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20 of 23 Hansen, W. L., & Stampen, J. O. (1996). The financi al squeeze on higher education institutions and students: Balancing quality and ac cess in financing higher education. In D. W. Breneman, L. L. Leslie, and R. E. Anderson (Eds.), ASHE reader on finance in higher education (pp. 291-302). Needham Heights, MA: Simon & Schust er. Haworth, J. G., & Conrad, C. F. (1997). Emblems of quality in higher education. Needham Heights, MA: Allyn & Bacon.Howell, D. C. (2002). Statistical methods for psychology (5th ed.). Pacific Grove, CA: Duxbury.Kissler, G. R. (1997). Who decides which budgets to cut? Journal of Higher Education, 68 (4), 427-459. McLaughlin, G. W., Brozovsky, P. V., & McLaughlin, J. S. (1998). Changing perspectives on student retention: A role for insti tutional research. Research in Higher Education, 39 (1), 1-17. Murtaugh, P. A., Burns, L. D., & Schuster, J. (1999 ). Predicting the retention of university students. Research in Higher Education, 40, 355-371. National Center for Education Statistics. (2000). Digest of education statistics, 1999 Washington, DC: United States Department of Educati on. National Center for Education Statistics. (1998). Integrated postsecondary education data system finance survey FY 1998 Washington, DC: United States Department of Education.Pascarella, E. T., & Terenzini, P. T. (1998). Study ing college students in the 21st century: Meeting new challenges. The Review of Higher Education, 21, 151-165. Peterson, M. W. (1999). Analyzing alternative appro aches to planning. In M. W. Peterson (Ed.), Planning and institutional research (pp. 11-49). Needham Heights, MA: Pearson.Tinto, V. (1987). Leavingcollege Chicago, IL: University of Chicago Press. Tinto, V. (1998). Colleges as communities: Taking r esearch on student persistence seriously. Review of Higher Education, 21, 167-177. Woodard, Jr., D. B., & von Destinon, M. (2000). Bud geting and financial management. In M. J. Barr, M. K. Desler, & Associat es, The handbook of student affairs administration (2nd ed.) (pp. 327-346). San Francisco: Jossey-Bass. Winston, G. (2000). Economic stratification and hierarchy among U.S. colleges an d universities. Williamstown, MA: Williams Project on the Economic s of Higher Education. DP-58. [On-line. Available: http://www.w illiams.edu/wpehe/.] Winston, G. C., Carbone, J. C., & Lewis, E. G. (199 8, March). What’s been happening to higher education? Facts, trends, and d ata 1986-7 to 1994-95. Williamstown, MA: Williams Project on the Economics of Higher Education. DP-47.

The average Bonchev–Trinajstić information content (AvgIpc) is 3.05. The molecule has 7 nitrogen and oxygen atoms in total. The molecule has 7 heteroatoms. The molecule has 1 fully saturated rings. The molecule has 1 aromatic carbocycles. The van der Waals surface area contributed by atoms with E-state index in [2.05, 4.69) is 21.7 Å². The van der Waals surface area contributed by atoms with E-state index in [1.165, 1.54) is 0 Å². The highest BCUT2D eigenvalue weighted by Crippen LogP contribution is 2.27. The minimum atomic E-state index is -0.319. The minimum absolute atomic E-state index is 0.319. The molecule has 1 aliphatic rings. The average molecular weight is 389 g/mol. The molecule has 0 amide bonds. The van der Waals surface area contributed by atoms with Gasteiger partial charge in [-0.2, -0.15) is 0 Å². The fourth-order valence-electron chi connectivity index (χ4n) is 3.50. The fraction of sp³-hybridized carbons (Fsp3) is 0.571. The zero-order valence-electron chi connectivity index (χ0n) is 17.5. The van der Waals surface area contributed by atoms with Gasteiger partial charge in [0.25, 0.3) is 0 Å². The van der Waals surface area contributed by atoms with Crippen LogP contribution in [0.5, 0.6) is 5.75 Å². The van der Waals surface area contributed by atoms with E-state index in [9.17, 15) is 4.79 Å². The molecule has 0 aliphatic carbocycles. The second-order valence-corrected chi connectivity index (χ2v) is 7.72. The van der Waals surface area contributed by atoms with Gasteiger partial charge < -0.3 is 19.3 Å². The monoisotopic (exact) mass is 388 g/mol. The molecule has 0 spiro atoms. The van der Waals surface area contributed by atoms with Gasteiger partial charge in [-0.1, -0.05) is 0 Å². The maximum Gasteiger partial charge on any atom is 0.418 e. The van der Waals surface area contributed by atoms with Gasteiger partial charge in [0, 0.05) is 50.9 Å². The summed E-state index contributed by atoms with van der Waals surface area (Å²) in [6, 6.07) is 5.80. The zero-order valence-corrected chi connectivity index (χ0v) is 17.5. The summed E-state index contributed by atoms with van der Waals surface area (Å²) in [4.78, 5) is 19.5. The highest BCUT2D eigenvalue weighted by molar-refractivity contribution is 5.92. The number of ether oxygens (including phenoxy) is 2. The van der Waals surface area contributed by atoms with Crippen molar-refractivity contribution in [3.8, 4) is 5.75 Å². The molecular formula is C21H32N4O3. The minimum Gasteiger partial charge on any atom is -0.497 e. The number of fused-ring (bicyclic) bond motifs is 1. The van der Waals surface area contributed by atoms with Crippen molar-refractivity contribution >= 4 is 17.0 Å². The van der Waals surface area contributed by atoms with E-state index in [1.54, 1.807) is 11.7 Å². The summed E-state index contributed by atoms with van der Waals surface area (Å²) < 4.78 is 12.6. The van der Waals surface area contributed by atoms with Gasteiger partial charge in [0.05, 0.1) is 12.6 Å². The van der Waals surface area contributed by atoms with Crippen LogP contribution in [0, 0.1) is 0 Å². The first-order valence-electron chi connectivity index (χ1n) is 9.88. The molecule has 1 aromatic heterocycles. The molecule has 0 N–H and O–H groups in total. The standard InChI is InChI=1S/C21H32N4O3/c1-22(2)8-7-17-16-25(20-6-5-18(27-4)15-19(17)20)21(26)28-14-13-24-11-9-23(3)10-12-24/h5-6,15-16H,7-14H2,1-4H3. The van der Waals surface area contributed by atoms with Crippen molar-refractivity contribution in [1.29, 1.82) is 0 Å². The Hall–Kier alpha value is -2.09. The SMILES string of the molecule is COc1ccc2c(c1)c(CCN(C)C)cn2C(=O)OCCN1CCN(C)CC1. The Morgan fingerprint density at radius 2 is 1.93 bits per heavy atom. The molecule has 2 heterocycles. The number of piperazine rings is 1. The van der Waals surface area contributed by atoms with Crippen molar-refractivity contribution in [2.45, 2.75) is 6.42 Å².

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21 of 23 [On-line. Available: http://www.williams.edu/wpehe/ .]About the AuthorsFlorence A. Hamrick Department of Educational Leadership and Policy St udies N232 Lagomarcino HallIowa State UniversityEmail: fhamrick@iastate.eduJohn H. SchuhDepartment of Educational Leadership and Policy Stu dies N243 Lagomarcino HallIowa State UniversityEmail: jschuh@iastate.eduMack C. Shelley, IIDepartment of Statistics and Department of Educatio nal Leadership and Policy Studies323 Snedecor HallIowa State UniversityEmail: mshelley@iastate.edu The World Wide Web address for the Education Policy Analysis Archives is epaa.asu.edu Editor: Gene V Glass, Arizona State UniversityProduction Assistant: Chris Murrell, Arizona State University General questions about appropriateness of topics o r particular articles may be addressed to the Editor, Gene V Glass, glass@asu.edu or reach him at College of Education, Arizona State Un iversity, Tempe, AZ 85287-2411. The Commentary Editor is Casey D. Cobb: casey.cobb@unh.edu .EPAA Editorial Board Michael W. Apple University of Wisconsin David C. Berliner Arizona State University Greg Camilli Rutgers University Linda Darling-Hammond Stanford University Sherman Dorn University of South Florida Mark E. Fetler California Commission on TeacherCredentialing Gustavo E. Fischman Arizona State Univeristy Richard Garlikov Birmingham, Alabama Thomas F. Green Syracuse University Aimee Howley Ohio University